St. Andrews on the Square is Kamloops’ oldest public building.
It dates back to 1887, two years after the Canadian Pacific Railway was built through town and six years before the city was incorporated.
Rev. George Murray was the first itinerant Presbyterian minister who traversed a large part of the Southern Interior, including Kamloops.
With the dramatic increase in the population after the railway was completed, Rev. John Chisholm then became the first resident Presbyterian minister in Kamloops who responded to the need for a permanent church. The local population of Kamloops at the time was about 1,000.
Built on land donated by the CPR, then on the outskirts of town, construction began on St. Andrews Presbyterian church and a manse on Seymour Street in September 1887.
The manse was a duplex — one side for the minister and the other side for rent. Much of the funding for the church came from CPR workers living in camps around Kamloops.
Designed by Robert Henry Lee in a late Victorian Gothic Revival style, the wood-frame church features Gothic pointed-arch windows and stepped buttresses. The interior reveals a vaulted ceiling with a checkerboard of diagonally patterned wood panelling.
The lumber was sourced locally from James McIntosh’s mill on Kamloops’ waterfront.
The steeple was 79 feet (24 metres) tall and designed for a heavy bell, but none was installed. Even today there is no bell. The design of the finial atop the steeple is also a mystery. There may be a connection with the Saltire or St. Andrew’s Cross.
Additional funds for the church were raised through local musical concerts, Sunday school events and socials.
In the end, St. Andrews cost $5,000 to build and furnish. The first service was held on Christmas Day 1887 and, on Jan. 1, 1888, a dedication was held.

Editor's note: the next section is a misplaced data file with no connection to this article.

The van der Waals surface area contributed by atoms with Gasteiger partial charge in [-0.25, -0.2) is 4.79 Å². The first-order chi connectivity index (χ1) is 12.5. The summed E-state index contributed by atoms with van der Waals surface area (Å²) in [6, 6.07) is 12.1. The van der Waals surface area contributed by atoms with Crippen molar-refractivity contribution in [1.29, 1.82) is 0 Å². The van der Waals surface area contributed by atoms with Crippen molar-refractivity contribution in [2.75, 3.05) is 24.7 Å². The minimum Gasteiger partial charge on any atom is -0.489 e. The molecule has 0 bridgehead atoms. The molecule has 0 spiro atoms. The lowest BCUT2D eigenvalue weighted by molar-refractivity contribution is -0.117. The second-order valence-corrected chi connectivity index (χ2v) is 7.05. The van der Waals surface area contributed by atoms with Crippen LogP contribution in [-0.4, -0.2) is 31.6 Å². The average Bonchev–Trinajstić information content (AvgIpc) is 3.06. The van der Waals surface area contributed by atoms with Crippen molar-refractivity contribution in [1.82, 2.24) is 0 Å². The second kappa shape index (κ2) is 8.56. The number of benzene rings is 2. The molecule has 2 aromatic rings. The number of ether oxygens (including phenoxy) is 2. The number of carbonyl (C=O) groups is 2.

Electricity was installed after 1896. In 1901, the Ladies Aid Society pressed for improved water and bathroom facilities and, between 1910 and 1912, the wood stoves were replaced by a coal furnace. A small balcony was added to the interior of the church. A hall was added to the rear of the church in 1910.
With the amalgamation of the Presbyterian and Methodist congregations in 1925, the United Church was formed and St. Andrews was abandoned for the newer Methodist building at Fourth Avenue and St. Paul Street.
In 1936, the St. Andrews and Caledonian Society bought the old building as their meeting hall.
In 1942, St. Andrews was bought by the local Pentecostal assembly for its church, renamed Calvary Temple.
By late 1945, the building had been restored by Rev. Phil A. Gaglardi.
During the late 1950s and 1960s, Calvary Temple housed the largest Sunday school in Canada. A large annex was built by Gaglardi in 1958 next to the original church. Gaglardi stepped down as pastor in 1972.
Over the years, the old church building was used by various groups for meetings and served as a badminton hall and as a gymnasium.
By the mid-1980s, it was abandoned.
In 1991, the building was acquired by the City of Kamloops, which halted its demolition.
By 1996, the Kamloops Heritage Society was formed and with grants from the city and the province and through the collective efforts of many volunteers and thousands of hours of work, St. Andrews was restored and reopened for public use as a multi-purpose community facility.
The total cost of restoration was $500,000, 100 times the original cost.
Calvary Temple eventually closed and the site next to St. Andrew’s became the present public square, with a bronze statue honouring Gaglardi.
The building is listed on the Canadian Register of Historic Places and can be found on the City of Kamloops Heritage Register.
ST ANDREWS TODAY
The Kamloops Heritage Society still operates St. Andrews on the Square for public and private functions.
To make a booking for your wedding, reception, meeting or other event, call Mel Formanski at 250-377-4232.
Ken Favrholdt is a freelance writer and historical geographer. He was formerly curator/archivist of the Kamloops Museum and Archives. The Kamloops This Week History page appears three times per month in print and online at kamloopsthisweek.com, under the Community tab. To comment on this or other History columns, email firstname.lastname@example.org.